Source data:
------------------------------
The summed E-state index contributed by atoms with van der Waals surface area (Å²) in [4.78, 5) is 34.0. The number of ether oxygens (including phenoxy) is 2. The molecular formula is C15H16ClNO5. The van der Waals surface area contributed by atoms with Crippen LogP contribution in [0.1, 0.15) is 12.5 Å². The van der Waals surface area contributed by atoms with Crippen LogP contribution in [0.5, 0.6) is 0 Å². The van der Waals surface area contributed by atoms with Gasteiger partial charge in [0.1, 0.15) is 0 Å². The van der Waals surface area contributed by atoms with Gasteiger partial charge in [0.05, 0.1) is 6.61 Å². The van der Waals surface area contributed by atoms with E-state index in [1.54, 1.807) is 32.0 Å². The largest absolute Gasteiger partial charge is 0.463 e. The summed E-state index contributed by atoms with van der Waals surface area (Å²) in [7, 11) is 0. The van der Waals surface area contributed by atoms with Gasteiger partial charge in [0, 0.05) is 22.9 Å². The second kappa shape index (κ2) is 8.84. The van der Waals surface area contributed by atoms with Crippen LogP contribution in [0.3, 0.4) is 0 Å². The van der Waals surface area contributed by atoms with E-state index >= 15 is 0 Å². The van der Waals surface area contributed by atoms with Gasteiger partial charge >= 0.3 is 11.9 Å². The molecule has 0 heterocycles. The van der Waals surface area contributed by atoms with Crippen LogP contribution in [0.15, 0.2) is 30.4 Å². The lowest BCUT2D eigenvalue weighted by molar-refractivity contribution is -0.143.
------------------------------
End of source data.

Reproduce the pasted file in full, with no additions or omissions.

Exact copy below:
The summed E-state index contributed by atoms with van der Waals surface area (Å²) in [4.78, 5) is 34.0. The number of ether oxygens (including phenoxy) is 2. The molecular formula is C15H16ClNO5. The van der Waals surface area contributed by atoms with Crippen LogP contribution in [0.1, 0.15) is 12.5 Å². The van der Waals surface area contributed by atoms with Crippen LogP contribution in [0.5, 0.6) is 0 Å². The van der Waals surface area contributed by atoms with Gasteiger partial charge in [0.1, 0.15) is 0 Å². The van der Waals surface area contributed by atoms with Gasteiger partial charge in [0.05, 0.1) is 6.61 Å². The van der Waals surface area contributed by atoms with E-state index in [1.54, 1.807) is 32.0 Å². The largest absolute Gasteiger partial charge is 0.463 e. The summed E-state index contributed by atoms with van der Waals surface area (Å²) in [7, 11) is 0. The van der Waals surface area contributed by atoms with Gasteiger partial charge in [0, 0.05) is 22.9 Å². The second kappa shape index (κ2) is 8.84. The van der Waals surface area contributed by atoms with Crippen LogP contribution in [0.3, 0.4) is 0 Å². The van der Waals surface area contributed by atoms with E-state index >= 15 is 0 Å². The van der Waals surface area contributed by atoms with Gasteiger partial charge >= 0.3 is 11.9 Å². The molecule has 0 heterocycles. The van der Waals surface area contributed by atoms with Crippen LogP contribution in [0.15, 0.2) is 30.4 Å². The lowest BCUT2D eigenvalue weighted by molar-refractivity contribution is -0.143.